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Rules of Civility & Decent Behavior in Company and Conversation
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I suppose it's my fault for not carefully reading the info that Amazon.com posted. The book is a whopping 30 pages and has 110 Rules, many of which consist of only one sentence. Furthermore, most of the Rules are things that we do without thinking. One rule advises the reader not to speak "with meat in your mouth" or "Put not off your clothes in the presence of others, nor go out of your chamber half dressed." If you regularly discuss current events while a chicken leg is dangling from your teeth or serve a cold beer in your underware (unless, of course, you work at a gentleman's club), you might benefit from this book.
But I weakly attempt humor. Most of the rules, while they are common sense, remind us of how we, over 225 years later, should interact with people. Other rules advise us not to give medical advice to friends if we're not a doctor, you frustrate the sick. Don't be too hasty to spread news of someone else's misfortunes. In a business relationship, make conversation quick and to the point, yet not cold or unpleasant. While I admit that a few (five, maybe) are very outdated, many of these rules are very useful. The small size of the book allows for it to be carried in a purse or briefcase easily so that you can frequently look at it. In sum, if you have the money to burn, I say, get the book. It's helpful and insightful. If I could do it all over again, I wouldn't get it as I don't think it's worth the money.
Debunkers are correct to point out that this book is not the original work of a 14-year-old child prodigy, as is sometimes claimed, but rather, as this edition reveals, something he copied down from an English translation of the original French, presumably as part of his school work. However, these debunkers go too far when they conclude from this that the work is meaningless because George Washington has too often been described as a self-made man who from an early age carefully, through hard practice acquired the manners and self-control for which all who ever knew him praised him.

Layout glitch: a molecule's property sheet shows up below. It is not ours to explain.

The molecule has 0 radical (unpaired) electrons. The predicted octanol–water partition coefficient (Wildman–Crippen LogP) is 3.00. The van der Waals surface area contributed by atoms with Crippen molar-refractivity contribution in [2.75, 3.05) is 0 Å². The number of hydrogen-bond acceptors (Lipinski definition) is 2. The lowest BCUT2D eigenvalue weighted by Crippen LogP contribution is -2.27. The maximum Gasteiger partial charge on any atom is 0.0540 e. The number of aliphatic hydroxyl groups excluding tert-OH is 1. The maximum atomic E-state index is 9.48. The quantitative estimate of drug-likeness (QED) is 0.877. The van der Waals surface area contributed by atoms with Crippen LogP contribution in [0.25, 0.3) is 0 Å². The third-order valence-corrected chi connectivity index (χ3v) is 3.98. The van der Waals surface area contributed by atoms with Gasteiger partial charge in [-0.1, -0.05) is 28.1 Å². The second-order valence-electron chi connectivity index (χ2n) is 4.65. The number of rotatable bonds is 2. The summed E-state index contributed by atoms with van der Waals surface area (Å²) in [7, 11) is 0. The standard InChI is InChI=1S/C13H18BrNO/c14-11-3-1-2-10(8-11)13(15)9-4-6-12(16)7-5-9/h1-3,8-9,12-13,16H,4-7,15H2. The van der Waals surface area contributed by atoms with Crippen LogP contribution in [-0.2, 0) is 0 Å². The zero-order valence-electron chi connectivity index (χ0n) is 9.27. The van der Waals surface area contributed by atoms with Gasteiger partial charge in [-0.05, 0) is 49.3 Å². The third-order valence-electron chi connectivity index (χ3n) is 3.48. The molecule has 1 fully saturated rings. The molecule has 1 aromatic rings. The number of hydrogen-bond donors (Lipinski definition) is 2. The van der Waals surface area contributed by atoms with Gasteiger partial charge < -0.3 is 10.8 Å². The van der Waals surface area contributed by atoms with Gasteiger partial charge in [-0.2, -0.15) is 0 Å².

He rather obviously took these rules to heart, which may well explain their survival in his handwriting.
The language is archaic, a few rules are obsolete, and several more about respecting one's betters have much less application in our more egalitarian world, but in general most of these still apply. Of course if you had even a half way decent upbringing, you were taught most of these already, but it never hurts to be reminded of what still constitutes good manners. Admirers of Washington might also be interested in the uniform edition of something a lot less questionably the product of his genius: George Washington's Farewell Address.
Note: Some reviewers have complained that this book is available online for free.Read more ›
After you read these "Rules of Civility" you will feel like carrying this little red book around with you and handing it to rude people to read Rule # 1 "Every action done in company aught to be with some sign of respect to those that are present."
How can our kids and grandkids get exposed to this kind of thinking?
It is staggering to contemplate that a fourteen-year-old boy composed these perspicuous aphorisms. Yet, as the extraordinary man George Washington became later suggested, he was no ordinary fourteen-year-old either.
Most Recent Customer Reviews
Have you read this?! It is hilarious and brilliant! It is a small/thin book packed with great information on etiquette. Read morePublished 25 days ago by Jessie R.
I purchased this as a Christmas gift for my brother-in-law. He loves anything about history, so I know he will love it.Published 2 months ago by Jane Martin
An interesting & quick read . . . I think if someone could translate this into a modern form it would be interesting.Published 3 months ago by PDW
Amazing that way back when, George thought just like us Today.Published 4 months ago by Rudolph Meyer